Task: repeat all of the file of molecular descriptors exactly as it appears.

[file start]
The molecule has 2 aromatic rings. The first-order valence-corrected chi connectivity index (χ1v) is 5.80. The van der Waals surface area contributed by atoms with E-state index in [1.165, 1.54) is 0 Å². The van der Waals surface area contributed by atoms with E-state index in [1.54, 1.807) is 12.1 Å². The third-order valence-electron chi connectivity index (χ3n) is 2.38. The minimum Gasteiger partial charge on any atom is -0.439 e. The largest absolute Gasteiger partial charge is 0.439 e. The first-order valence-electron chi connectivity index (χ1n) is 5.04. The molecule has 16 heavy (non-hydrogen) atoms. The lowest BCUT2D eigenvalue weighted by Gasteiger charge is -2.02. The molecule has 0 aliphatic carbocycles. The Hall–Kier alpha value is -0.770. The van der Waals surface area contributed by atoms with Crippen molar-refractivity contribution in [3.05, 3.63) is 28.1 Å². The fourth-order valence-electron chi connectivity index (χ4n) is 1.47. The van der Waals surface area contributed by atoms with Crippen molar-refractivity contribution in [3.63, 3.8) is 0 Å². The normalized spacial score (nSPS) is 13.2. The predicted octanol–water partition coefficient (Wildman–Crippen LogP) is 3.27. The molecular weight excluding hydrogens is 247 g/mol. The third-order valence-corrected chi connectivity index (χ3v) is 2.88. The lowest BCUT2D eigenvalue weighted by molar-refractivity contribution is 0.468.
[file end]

The molecule has 2 aromatic rings. The first-order valence-corrected chi connectivity index (χ1v) is 5.80. The van der Waals surface area contributed by atoms with E-state index in [1.165, 1.54) is 0 Å². The van der Waals surface area contributed by atoms with E-state index in [1.54, 1.807) is 12.1 Å². The third-order valence-electron chi connectivity index (χ3n) is 2.38. The minimum Gasteiger partial charge on any atom is -0.439 e. The largest absolute Gasteiger partial charge is 0.439 e. The first-order valence-electron chi connectivity index (χ1n) is 5.04. The molecule has 16 heavy (non-hydrogen) atoms. The lowest BCUT2D eigenvalue weighted by Gasteiger charge is -2.02. The molecule has 0 aliphatic carbocycles. The Hall–Kier alpha value is -0.770. The van der Waals surface area contributed by atoms with Crippen molar-refractivity contribution in [3.05, 3.63) is 28.1 Å². The fourth-order valence-electron chi connectivity index (χ4n) is 1.47. The van der Waals surface area contributed by atoms with Crippen molar-refractivity contribution in [3.63, 3.8) is 0 Å². The normalized spacial score (nSPS) is 13.2. The predicted octanol–water partition coefficient (Wildman–Crippen LogP) is 3.27. The molecular weight excluding hydrogens is 247 g/mol. The third-order valence-corrected chi connectivity index (χ3v) is 2.88. The lowest BCUT2D eigenvalue weighted by molar-refractivity contribution is 0.468.